They never provided me with the room and, for my part, I never went back especially after the Libyan TV reported killings in the city. I was promised by the deputy of the minister of higher education - who knew me very well - that a solution would be found. However, after the change of the government nothing happened.
What hurts me most is the fact that I knew a couple of ministers, including Prime Minister Dr Abd-al-Rahman al-Kib who knew me after I joined the National Front for the Salvation of Libya while studying for a Masters degree in Canada. I met some of them in Benghazi during the revolution. I am sure all of them are aware that my revolution started in December 2010 after my twin sons, Mazigh and Madghis, were arrested and then accused of spying for Israel. After the liberation of Tripoli, I was presented to the media as the president of the Libyan Amazigh National Congress. I think this is the only reason why I was not paid a salary since February !
In the event that the Libyan authorities continue to observe this attitude of contempt and rejection of dialogue with Imazighen, do you think it would be necessary for Imazighen to change their strategy ? And what should they do ? What are the conditions of reconciliation with the Libyan authorities ? Is the Amazigh identity negotiable for Libyan Imazighen ?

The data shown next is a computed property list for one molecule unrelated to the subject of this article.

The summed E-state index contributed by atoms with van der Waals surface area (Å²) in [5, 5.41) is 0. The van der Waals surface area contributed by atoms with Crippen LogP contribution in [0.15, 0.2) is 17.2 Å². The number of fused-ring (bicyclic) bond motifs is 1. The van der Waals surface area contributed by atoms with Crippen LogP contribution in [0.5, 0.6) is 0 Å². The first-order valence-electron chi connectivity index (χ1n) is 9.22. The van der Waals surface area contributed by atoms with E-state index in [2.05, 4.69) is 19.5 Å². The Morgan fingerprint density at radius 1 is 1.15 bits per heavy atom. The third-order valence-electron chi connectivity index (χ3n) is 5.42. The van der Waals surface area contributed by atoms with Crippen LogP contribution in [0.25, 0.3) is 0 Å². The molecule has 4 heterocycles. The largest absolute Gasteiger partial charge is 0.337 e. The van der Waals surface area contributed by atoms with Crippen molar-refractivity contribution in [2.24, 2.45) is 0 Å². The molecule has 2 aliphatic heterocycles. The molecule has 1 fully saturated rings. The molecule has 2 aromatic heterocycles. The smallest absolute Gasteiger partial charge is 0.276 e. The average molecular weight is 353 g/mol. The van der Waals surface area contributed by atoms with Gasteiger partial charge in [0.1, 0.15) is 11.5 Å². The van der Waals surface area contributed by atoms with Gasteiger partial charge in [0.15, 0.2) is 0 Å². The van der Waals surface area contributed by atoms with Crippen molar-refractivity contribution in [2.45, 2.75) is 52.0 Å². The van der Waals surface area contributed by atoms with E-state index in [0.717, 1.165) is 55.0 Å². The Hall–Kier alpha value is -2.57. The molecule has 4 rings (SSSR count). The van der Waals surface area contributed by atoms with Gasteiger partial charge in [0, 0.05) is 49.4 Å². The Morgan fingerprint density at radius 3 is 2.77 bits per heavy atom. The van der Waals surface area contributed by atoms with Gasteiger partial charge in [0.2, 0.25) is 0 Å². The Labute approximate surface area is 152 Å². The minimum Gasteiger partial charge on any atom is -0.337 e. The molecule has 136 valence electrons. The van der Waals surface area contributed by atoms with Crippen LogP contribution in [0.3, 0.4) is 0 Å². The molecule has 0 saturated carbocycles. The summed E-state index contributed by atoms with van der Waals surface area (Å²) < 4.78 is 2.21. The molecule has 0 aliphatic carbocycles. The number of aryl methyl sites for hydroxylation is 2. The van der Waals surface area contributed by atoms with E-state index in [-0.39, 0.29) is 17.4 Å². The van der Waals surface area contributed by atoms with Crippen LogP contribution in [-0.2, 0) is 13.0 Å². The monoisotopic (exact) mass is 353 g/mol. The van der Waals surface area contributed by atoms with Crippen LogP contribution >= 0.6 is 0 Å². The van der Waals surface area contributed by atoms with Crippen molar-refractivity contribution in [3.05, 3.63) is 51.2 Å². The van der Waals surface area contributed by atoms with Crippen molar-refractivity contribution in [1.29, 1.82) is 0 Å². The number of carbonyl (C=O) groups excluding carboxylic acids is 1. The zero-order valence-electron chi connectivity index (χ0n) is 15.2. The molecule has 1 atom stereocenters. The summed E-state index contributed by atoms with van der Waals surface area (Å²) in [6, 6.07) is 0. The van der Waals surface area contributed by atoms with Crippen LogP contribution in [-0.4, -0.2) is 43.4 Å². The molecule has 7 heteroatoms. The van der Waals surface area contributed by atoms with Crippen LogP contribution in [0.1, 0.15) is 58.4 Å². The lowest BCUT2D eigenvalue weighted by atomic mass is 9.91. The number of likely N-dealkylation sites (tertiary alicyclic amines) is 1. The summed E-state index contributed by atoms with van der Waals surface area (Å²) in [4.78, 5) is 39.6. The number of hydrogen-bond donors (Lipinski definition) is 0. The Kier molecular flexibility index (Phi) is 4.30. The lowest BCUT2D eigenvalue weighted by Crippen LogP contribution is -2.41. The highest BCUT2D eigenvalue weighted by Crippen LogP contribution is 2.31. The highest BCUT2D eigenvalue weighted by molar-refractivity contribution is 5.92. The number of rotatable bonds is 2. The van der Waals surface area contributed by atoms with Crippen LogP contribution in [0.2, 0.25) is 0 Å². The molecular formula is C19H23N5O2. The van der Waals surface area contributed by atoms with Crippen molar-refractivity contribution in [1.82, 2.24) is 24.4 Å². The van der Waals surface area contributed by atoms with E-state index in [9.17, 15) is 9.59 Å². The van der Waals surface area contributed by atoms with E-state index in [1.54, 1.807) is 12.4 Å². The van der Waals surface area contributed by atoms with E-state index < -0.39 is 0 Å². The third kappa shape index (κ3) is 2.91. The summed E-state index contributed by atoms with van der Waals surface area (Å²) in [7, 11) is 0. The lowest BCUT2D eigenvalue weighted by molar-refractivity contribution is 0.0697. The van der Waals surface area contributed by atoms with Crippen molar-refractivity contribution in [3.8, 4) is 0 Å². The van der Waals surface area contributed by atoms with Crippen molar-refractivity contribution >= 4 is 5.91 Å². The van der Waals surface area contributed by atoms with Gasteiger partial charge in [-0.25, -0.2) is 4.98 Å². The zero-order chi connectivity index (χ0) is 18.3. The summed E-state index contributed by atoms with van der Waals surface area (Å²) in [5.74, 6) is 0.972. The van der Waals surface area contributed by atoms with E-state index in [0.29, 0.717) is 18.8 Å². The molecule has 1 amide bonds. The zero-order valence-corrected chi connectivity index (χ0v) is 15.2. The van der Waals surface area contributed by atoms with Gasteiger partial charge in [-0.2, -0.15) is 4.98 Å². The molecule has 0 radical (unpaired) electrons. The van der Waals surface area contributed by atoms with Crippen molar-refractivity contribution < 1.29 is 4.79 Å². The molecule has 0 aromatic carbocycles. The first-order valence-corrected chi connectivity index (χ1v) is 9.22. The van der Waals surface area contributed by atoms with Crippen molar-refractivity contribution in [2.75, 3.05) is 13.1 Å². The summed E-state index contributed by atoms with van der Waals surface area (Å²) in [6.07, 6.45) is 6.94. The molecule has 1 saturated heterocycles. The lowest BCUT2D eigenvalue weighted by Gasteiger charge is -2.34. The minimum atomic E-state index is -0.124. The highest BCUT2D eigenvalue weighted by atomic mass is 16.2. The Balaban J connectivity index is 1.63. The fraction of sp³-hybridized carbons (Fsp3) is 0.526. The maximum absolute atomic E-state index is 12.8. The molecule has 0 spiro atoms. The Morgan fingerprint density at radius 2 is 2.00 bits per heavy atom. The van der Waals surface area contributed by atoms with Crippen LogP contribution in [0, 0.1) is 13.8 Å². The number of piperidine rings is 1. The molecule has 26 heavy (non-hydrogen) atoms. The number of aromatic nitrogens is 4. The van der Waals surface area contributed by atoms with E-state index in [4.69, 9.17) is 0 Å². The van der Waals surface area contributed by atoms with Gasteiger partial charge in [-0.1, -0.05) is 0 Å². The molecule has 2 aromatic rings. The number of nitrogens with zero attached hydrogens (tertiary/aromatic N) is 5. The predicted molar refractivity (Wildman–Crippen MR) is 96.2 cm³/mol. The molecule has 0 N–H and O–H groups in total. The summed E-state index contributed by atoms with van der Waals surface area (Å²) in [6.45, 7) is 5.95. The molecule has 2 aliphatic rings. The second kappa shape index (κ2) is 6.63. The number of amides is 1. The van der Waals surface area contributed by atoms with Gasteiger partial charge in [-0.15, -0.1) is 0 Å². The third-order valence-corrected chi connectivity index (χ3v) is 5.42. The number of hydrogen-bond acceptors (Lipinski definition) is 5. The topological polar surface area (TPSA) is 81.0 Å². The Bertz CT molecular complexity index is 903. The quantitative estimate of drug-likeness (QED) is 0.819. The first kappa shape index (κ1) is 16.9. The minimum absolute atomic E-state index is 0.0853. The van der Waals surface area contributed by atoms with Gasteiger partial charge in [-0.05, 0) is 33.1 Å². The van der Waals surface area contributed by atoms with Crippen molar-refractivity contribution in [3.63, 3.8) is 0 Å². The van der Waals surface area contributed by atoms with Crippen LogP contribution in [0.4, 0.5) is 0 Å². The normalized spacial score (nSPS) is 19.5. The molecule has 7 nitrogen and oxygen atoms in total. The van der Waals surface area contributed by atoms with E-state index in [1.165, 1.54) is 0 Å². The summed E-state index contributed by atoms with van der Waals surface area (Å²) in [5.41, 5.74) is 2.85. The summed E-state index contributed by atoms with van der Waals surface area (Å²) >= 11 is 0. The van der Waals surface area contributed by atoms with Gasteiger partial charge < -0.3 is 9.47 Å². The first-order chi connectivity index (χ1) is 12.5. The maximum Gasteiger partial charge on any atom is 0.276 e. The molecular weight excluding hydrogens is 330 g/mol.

I believe we should review every step and leave the door open for all kinds of solutions. Many NGOs have made considerable efforts in pushing towards the recognition of Tamazight in the constitution.
Reconciliation with the government requires the recognition of Tamazight in the constitution and Imazighen in the government. Prime Minister Ali Zaydan leads a racist government which follows the footsteps of Dr Al-Kib. He shows respect for armed groups, but he seems to hold the Amazigh people in contempt because they continue to act in a civilized manner. However, we are issuing a warning that if the Amazigh people explode it will be a serious disaster which will sweep Ali Zaydan and his government off libya’s political life. The Amazigh people will continue to unite in the face of any danger that would compromise their rights.
How do you see the future of the Amazigh issue in Libya ? Do you see it as a simple recognition of the Amazigh language and culture or something much deeper than that ?
There is no retreat. Tamazight will keep on marching forward. It will face some problems from the Al-Qadhafi’s remnants, especially those who succeeded to creep to power. If we exclude the language, the Libyan culture has its roots in Tamazight. Therefore, I believe in ordinary Libyans regardless of their backgrounds, but not pan-Arab racists. We can work out what is good for Tamazight and for Libya. The only thing which constitutes an obstacle to the future of Tamazight are Arab nationalists and radical Islamists within the GNC and the government. Winning the Tamazight struggle is not easy but possible through patience and persistence.
Dr Bouzakhar concluded his interview by saying that thanks to Amazigh activists, Tamazight in Libya has made and continues to make considerable progress. Like any other language, Tamazight is precious and dear to the heart of every Amazigh in North Africa.
Story by Masin Ferkal
Paris / Tripoli, December 2012.
With all our acknowlegments to Mohand Salah Tahi for having taken the time to help us realize this interview.